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Thread: How important is it to have photoshop or similar for a beginner?

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    How important is it to have photoshop or similar for a beginner?

    Hi Guys,

    It seems that everywhere i read everyone has photoshop or something similar and just as expensive!

    Is it almost unheard of to not post process photos everytime? I do want to get it one day but not just yet as i don't have a spare zillion dollars just hanging around.

    What are your thoughts?

    Andrea

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    No real need to straight away. Best off sticking to the software that came with your camera. LAter on if you find it limiting or want to do different adjustments to your photos that it can't do then it maybe time look around at upgrading it.

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    Thanks for the reply, that would be an option if i still had the software the camera came with

    I've been using picassa which is ok but obviously it's quite limited.

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    Aside from your camera gear, good image editing software is the next best investment you can make, without it you will possibly struggle to bring out the best of your work. You can pick up a copy of Adobe Photoshop Elements for maybe less that $200, which is more that adequate for editing your work. Elements is a lower cost version of Photoshop. Hope this helps.
    Last edited by Harves; 14-10-2011 at 9:28am.

    An honest C+C please!


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    Thanks Harves (i love that name, it's almost my sons name)

    I have heard of elements and did consider but after doing some research it seems that the other version is necessary if you want to purchase actions.
    There is a photographer that runs workshops and sells her actions but it is only usable if you have photoshop cs-cs5.

    That's what got me thinking about this as i do want to get the best out of my pics.
    I guess i'll start saving!

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    Not sure about the compatability of actions, I don't see why they couldn't be used with Elements as it's the same product, just doesn't have all the finer adjustments as CS5. I got by OK for years with Elements, I only stepped up to CS4 because I bought a copy on ebay quite cheap, otherwise I would still be on elements.

    PS. just hit the post button once, don't go back a page to edit your post, that's why you have a double post,
    you can edit it by clicking on the edit button. Cheers
    Last edited by Harves; 14-10-2011 at 9:48am.

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    I started out with Picasa and have been using Elements for about 1 year now. It was really easy to learn and I have been very happy with it. I am going to try Lightroom 3 soon just to see what everyone keeps raving about. You can download a trial version of any of them which lasts 30 days to give yourself some time to play and see which one you want.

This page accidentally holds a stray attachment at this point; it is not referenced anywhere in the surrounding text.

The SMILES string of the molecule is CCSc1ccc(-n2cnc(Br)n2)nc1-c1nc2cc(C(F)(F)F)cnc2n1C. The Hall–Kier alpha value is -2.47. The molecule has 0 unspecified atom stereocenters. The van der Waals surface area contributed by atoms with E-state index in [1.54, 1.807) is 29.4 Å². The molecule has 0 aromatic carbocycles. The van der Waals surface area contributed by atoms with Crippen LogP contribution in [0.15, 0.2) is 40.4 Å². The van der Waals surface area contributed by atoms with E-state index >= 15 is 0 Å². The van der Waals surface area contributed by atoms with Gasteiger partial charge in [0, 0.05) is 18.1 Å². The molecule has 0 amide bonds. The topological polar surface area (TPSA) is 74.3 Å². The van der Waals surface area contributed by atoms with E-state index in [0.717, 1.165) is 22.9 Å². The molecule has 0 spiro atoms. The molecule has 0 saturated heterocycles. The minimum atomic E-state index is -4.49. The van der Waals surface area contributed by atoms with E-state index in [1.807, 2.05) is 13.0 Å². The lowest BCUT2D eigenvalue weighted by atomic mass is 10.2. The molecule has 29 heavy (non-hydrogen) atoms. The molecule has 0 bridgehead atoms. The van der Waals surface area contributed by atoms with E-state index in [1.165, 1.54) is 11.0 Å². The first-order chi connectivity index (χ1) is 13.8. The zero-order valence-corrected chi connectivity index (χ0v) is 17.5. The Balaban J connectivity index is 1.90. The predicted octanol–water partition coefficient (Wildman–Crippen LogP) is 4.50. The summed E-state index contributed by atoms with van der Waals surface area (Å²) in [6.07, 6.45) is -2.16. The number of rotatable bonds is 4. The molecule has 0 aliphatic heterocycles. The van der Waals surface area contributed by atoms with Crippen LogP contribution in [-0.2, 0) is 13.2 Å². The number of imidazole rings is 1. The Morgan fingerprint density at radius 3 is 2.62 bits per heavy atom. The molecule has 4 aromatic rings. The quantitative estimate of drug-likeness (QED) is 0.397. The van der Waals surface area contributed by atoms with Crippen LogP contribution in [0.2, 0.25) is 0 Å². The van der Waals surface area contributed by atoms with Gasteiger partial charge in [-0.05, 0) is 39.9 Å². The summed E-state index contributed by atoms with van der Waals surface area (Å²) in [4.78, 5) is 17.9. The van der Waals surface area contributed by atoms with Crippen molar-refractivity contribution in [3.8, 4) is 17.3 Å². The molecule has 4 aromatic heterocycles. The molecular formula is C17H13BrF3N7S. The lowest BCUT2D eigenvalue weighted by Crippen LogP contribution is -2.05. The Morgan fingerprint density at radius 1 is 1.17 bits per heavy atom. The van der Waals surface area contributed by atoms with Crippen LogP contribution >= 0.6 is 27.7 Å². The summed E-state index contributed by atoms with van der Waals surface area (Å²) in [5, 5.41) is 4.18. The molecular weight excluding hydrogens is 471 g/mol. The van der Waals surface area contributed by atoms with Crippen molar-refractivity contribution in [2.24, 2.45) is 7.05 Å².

Tania
    Insanity: doing the same thing over and over again and expecting different results. Albert Einstein


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    Thanks Tania i will download elements this weekend and see how i go.

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    GIMP is also free and does virtually everything PS will. There's a wealth of plug-ins and tutorials available for it too, and I think even PS-plugin compatibility available.

    Don't feel like you need to have great PP skills or software to begin with though

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    So does this mean that you would not recommend that i shoot in RAW until i have elements PS or similar?

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    Neither a definite yes or no here

    There are a few software tools that convert RAW to other formats or allow direct editing of the RAW file.

    A RAW file uses quite a bit more memory on the card in your camera, but should never be the sole location for your images for long. There's no harm in switching RAW+JPEG on for a session then trying a free RAW converter/editor.

    IrfanView is another free application that allows RAW conversions and editing.
    Then there's RawTherapee, UFRaw, Able RAWer and others for conversion, all free. All RAW processing does take a bit of practise to get the settings right.

    If there's no cost, you have the time and can download, why not give one of them a try?

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    I have been using Elements 5 for nearly 5 years now and find it does everything that I want, Elements is just a cutdown version of the full Photoshop program with more than enough features to keep you learning for quite a few years and at a fraction of the price. I have just downloaded a trial of Elements 10 and for basic editing there is not much difference but I have yet to go exploring some of the newer bits since version 5.
    Starting with elements makes sense as the layout is very similar to the full version making the transition to the full version easier if you decide to go that way in the future.
    Keith.

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    Post Processing is part of the photographic process.

    Film: 1. Take Photo... 2. Develop... 3. Print process in Darkroom
    Digital: 1. Take Photo... 2. Convert from raw, Post Process... 3. Web publish or Print

    In digital step 2 can be done in the Camera (in a limited form) or you can take creative control.
    For film step 2 can also be done by your photo processor company or yourself.

    In the short term use the free software that came with your camera, or other free software.
    regards, Kym Gallery Honest & Direct Constructive Critique Appreciated! ©